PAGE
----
Steps to conducting a criminal investigation include arriving at the crime scene, documenting the crime scene, processing the scene, and completing and recording the crime scene investigation, explains the National Institute of Justice. Once the scene is thoroughly investigated, the pre-arrest investigation takes place, which includes identifying a suspect and either involving a prosecuting attorney or determining if there is insufficient evidence, thereby dropping the case, the National Crime Victim Law Institute asserts.
Upon arriving at the crime scene, a first responder must determine what medical assistance is needed, confirm or pronounce a death if one exists, and conduct an analysis of the area, according to Forensics Talk. After determining the lead investigator, she must preserve the crime scene, which involves barricading or roping off the area and preventing unauthorized people from entering the scene. Since anyone who enters the crime scene has the potential to contaminate it, access must be limited.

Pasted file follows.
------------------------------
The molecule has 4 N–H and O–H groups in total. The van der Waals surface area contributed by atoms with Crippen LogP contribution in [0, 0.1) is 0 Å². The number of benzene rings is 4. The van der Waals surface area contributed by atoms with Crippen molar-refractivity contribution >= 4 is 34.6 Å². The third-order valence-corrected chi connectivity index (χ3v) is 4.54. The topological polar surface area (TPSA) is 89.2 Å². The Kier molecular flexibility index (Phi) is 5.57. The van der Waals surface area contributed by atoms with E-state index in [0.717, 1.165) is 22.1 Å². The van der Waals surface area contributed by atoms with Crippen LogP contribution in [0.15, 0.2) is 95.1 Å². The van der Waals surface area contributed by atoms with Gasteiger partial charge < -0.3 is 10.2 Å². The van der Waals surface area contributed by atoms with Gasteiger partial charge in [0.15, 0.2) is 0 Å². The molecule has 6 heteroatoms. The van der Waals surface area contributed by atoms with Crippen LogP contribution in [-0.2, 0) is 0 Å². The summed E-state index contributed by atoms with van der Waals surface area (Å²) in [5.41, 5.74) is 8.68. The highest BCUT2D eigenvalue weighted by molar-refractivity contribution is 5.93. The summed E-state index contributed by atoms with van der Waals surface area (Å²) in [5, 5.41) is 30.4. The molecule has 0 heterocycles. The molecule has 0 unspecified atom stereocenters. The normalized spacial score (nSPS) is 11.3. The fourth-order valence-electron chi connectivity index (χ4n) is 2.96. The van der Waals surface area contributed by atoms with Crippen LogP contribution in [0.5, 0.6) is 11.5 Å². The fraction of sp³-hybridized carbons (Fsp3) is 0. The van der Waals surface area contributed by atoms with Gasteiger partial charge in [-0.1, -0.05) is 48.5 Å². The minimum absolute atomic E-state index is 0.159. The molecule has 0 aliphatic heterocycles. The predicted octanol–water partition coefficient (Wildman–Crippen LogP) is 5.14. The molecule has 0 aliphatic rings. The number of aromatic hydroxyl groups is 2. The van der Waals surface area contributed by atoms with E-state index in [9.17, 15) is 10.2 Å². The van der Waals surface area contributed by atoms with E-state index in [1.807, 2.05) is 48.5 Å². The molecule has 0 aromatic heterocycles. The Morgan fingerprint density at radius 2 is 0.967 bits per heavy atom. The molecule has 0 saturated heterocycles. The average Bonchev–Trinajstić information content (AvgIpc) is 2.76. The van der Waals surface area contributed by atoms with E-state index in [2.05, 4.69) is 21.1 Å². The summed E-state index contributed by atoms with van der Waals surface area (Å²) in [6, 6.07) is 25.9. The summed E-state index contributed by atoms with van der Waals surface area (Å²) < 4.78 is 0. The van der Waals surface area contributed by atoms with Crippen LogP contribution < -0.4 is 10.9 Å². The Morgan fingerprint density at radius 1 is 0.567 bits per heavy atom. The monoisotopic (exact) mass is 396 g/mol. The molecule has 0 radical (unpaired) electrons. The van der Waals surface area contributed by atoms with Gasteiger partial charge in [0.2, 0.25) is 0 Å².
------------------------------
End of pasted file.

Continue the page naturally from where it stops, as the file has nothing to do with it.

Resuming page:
Before anything is touched, photographs must be taken, states Forensics Talk. There needs to be pictures of the overall scene, as well as at least one photo of every item significant to the crime. Overview, mid-range and close-up photos are needed. Rough sketches and finished sketches with accompanying notes also are obtained.
The lead investigator conducts a thorough search of the area. Collecting evidence is imperative to the success of the investigation and must adhere to a variety of regulations, notes Forensics Talk.